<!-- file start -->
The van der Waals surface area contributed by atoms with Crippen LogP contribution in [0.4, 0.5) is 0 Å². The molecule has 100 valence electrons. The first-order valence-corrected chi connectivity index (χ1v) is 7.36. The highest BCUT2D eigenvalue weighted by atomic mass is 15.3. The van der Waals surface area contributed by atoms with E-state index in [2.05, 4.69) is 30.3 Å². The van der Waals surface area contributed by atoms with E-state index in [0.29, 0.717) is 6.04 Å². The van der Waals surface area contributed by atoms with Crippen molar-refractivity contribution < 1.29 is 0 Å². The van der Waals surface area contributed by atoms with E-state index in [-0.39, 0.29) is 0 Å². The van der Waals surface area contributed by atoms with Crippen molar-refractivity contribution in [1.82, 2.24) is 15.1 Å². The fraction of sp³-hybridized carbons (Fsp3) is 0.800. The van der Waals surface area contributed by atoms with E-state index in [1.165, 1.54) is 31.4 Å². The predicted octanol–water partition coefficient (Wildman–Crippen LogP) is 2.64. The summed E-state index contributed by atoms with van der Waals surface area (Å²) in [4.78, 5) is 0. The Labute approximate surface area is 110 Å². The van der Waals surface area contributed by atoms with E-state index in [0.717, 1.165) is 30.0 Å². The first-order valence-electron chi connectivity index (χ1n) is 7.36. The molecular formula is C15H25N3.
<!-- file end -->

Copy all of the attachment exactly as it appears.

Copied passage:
The van der Waals surface area contributed by atoms with Crippen LogP contribution in [0.4, 0.5) is 0 Å². The molecule has 100 valence electrons. The first-order valence-corrected chi connectivity index (χ1v) is 7.36. The highest BCUT2D eigenvalue weighted by atomic mass is 15.3. The van der Waals surface area contributed by atoms with E-state index in [2.05, 4.69) is 30.3 Å². The van der Waals surface area contributed by atoms with E-state index in [0.29, 0.717) is 6.04 Å². The van der Waals surface area contributed by atoms with Crippen molar-refractivity contribution < 1.29 is 0 Å². The van der Waals surface area contributed by atoms with E-state index in [-0.39, 0.29) is 0 Å². The van der Waals surface area contributed by atoms with Crippen molar-refractivity contribution in [1.82, 2.24) is 15.1 Å². The fraction of sp³-hybridized carbons (Fsp3) is 0.800. The van der Waals surface area contributed by atoms with E-state index in [1.165, 1.54) is 31.4 Å². The predicted octanol–water partition coefficient (Wildman–Crippen LogP) is 2.64. The summed E-state index contributed by atoms with van der Waals surface area (Å²) in [4.78, 5) is 0. The Labute approximate surface area is 110 Å². The van der Waals surface area contributed by atoms with E-state index in [0.717, 1.165) is 30.0 Å². The first-order valence-electron chi connectivity index (χ1n) is 7.36. The molecular formula is C15H25N3.